What does Genesis 9:14 mean?
ESV: When I bring clouds over the earth and the bow is seen in the clouds,
NIV: Whenever I bring clouds over the earth and the rainbow appears in the clouds,
NASB: It shall come about, when I make a cloud appear over the earth, that the rainbow will be seen in the cloud,
CSB: Whenever I form clouds over the earth and the bow appears in the clouds,
NLT: When I send clouds over the earth, the rainbow will appear in the clouds,
KJV: And it shall come to pass, when I bring a cloud over the earth, that the bow shall be seen in the cloud:
NKJV: It shall be, when I bring a cloud over the earth, that the rainbow shall be seen in the cloud;
Verse Commentary:
Verse 14 and 15 complete a single thought. Prior to the flood, God began to establish a covenant agreement with Noah (Genesis 6:18). At that time, the obligation was on Noah to build an ark to hold himself, his family, and the animals God intended to save. After the flood, God establishes His side of the promise. This binding vow is made to all of the people of the earth, as well as all of the animals. He will never bring a global flood again.

Covenant agreements were often remembered using some kind of visual sign or symbol (Genesis 17:11). In the prior verse, God explained that the sign of this particular covenant would be His bow set in the clouds. This evokes the idea of a warrior setting his weapon aside once the battle is over and the time has come for peace.

In verses 14 and 15, God begins to describe what will happen when a rainbow becomes visible.
Verse Context:
Genesis 9:1–17 continues God's interaction with Noah and his sons following the flood. First, God blesses them and gives them specific instructions about how to live in this remade world. God commands them to reproduce and fill the earth, among other things. Next, God establishes His unilateral covenant to never again end all life on earth with a flood, offering the rainbow as a sign of this promise.
Chapter Summary:
Chapter 9 describes God's interactions with Noah and his sons following the flood. First, God gives blessings and instructions, including the command to reproduce and fill the earth. Next, God makes a unilateral covenant with humanity and animals never to end all life with a flood again. He offers the rainbow as a sign of this promise. Finally, Noah prophesies about the future of his son's descendants after an awkward episode in which Ham talks to his brothers about seeing Noah passed out drunk and naked.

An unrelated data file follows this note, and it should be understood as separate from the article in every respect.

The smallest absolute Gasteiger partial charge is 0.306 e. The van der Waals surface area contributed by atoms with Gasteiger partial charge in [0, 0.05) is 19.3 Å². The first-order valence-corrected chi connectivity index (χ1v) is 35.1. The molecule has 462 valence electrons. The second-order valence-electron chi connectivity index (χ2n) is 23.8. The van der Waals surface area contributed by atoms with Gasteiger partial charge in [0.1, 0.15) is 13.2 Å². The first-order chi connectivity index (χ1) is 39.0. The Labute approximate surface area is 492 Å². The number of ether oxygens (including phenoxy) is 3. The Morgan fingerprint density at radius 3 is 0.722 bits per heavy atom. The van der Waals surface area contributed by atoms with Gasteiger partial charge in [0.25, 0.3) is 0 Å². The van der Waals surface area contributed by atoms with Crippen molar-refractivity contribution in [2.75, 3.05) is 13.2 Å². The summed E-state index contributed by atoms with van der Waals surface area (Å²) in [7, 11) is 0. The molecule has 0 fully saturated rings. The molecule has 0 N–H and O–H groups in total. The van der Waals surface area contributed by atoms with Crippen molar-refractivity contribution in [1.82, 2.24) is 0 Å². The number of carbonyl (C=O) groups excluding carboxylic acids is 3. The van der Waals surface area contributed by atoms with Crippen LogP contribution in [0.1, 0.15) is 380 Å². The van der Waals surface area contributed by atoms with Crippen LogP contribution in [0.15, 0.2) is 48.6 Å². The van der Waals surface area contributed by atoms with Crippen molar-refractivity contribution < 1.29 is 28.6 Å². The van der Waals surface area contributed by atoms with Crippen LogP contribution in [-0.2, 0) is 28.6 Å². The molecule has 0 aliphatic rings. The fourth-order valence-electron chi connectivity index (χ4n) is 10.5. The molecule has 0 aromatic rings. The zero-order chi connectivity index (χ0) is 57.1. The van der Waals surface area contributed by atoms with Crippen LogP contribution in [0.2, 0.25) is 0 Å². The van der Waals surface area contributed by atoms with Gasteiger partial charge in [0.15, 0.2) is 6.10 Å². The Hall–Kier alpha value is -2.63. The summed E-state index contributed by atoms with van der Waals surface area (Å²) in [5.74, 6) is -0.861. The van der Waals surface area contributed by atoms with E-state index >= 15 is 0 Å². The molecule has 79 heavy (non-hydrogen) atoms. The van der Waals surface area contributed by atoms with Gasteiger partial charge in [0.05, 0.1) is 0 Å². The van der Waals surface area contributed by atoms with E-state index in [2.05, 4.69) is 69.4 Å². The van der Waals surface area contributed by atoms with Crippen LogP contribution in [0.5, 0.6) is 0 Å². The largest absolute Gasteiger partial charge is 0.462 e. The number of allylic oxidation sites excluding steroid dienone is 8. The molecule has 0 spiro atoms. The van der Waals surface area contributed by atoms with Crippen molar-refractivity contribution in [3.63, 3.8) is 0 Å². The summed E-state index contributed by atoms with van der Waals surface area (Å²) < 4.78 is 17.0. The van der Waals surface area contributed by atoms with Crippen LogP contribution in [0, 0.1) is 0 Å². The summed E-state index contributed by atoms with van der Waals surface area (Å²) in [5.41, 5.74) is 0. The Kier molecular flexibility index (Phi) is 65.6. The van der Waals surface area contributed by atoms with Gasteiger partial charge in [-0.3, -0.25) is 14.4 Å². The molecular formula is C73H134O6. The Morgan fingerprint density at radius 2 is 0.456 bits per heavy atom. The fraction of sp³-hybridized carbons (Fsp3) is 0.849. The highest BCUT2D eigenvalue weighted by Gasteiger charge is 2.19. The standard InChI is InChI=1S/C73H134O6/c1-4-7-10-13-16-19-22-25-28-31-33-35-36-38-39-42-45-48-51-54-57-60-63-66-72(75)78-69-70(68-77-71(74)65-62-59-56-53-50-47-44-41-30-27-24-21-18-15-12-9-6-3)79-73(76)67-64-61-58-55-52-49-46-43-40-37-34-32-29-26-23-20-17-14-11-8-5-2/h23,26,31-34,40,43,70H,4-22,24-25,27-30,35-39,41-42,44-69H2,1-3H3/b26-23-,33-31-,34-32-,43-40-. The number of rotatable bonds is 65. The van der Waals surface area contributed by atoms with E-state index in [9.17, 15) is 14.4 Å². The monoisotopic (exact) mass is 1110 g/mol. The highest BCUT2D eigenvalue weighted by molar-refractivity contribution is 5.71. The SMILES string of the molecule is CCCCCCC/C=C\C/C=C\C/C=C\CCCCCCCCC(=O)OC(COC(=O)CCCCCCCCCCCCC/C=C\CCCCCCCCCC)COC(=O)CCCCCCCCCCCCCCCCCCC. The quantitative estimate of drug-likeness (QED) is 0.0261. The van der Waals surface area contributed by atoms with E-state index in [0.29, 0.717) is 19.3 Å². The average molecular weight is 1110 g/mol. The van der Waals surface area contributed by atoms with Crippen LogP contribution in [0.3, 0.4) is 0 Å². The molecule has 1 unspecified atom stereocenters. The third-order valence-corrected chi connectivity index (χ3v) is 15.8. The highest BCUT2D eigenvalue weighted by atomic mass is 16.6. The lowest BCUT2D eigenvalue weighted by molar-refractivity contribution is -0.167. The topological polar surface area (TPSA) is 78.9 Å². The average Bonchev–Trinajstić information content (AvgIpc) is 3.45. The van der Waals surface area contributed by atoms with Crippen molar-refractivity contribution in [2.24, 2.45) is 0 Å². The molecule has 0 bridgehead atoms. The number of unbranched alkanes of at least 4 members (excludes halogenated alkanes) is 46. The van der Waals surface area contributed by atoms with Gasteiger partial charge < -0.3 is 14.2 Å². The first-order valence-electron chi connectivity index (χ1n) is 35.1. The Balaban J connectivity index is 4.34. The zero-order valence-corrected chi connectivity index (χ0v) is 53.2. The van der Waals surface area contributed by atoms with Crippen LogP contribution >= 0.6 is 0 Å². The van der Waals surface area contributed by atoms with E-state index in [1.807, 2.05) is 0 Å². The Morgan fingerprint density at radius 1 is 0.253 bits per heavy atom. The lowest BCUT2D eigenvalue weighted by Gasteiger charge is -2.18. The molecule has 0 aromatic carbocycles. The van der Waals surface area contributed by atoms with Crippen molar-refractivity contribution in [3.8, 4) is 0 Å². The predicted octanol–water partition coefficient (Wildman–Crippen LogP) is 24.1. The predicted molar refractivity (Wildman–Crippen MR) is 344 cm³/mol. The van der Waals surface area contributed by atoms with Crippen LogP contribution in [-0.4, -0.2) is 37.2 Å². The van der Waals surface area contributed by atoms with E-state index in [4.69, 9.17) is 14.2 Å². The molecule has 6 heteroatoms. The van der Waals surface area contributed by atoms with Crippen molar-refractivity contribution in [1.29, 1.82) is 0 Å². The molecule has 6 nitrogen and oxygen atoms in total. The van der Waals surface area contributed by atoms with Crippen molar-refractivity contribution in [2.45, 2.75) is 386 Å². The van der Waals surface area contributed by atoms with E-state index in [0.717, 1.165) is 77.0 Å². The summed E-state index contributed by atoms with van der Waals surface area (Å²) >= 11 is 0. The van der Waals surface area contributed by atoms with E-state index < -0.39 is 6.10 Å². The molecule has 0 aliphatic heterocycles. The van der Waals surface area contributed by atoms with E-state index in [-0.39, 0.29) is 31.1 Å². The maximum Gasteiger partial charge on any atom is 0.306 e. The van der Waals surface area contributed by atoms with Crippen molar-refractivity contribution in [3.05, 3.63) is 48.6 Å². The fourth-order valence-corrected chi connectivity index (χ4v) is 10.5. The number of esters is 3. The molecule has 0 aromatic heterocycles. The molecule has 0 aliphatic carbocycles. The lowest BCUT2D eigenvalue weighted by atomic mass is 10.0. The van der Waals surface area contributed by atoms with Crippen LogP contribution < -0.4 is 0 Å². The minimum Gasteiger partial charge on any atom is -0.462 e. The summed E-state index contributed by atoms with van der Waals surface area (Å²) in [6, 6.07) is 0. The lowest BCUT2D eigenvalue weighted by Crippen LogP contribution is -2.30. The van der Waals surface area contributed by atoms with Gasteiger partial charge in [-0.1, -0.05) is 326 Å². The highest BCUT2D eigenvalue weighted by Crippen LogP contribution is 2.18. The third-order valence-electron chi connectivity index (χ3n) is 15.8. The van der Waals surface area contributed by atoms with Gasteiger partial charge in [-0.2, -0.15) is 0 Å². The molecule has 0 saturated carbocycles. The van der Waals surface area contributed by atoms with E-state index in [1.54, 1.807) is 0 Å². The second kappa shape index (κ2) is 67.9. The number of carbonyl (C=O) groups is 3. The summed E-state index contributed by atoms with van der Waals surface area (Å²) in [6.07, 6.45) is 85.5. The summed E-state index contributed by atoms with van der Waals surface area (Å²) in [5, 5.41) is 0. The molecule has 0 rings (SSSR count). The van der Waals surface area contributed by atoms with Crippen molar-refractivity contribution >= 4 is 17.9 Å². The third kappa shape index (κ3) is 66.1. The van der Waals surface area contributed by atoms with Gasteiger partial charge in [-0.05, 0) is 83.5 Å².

Chapter Context:
Chapters 6, 7, and 8 describe God's destruction of the world in a massive flood. Now, in Genesis 9, Scripture describes God's dealings with Noah and his sons following the flood. First, God blesses them and gives specific instructions, including the command to fill the earth. Next, God expands on His promise to never again end all life on earth a flood. Finally, Noah curses Ham and blesses Shem and Japheth after Ham tells his brothers about seeing Noah passed out drunk and naked. Chapters 10 and 11 will sketch out the history of mankind from Noah to Abraham.
Book Summary:
The book of Genesis establishes fundamental truths about God. Among these are His role as the Creator, His holiness, His hatred of sin, His love for mankind, and His willingness to provide for our redemption. We learn not only where mankind has come from, but why the world is in its present form. The book also presents the establishment of Israel, God's chosen people. Many of the principles given in other parts of Scripture depend on the basic ideas presented here in the book of Genesis. Within the framework of the Bible, Genesis explains the bare-bones history of the universe leading up to the captivity of Israel in Egypt, setting the stage for the book of Exodus.
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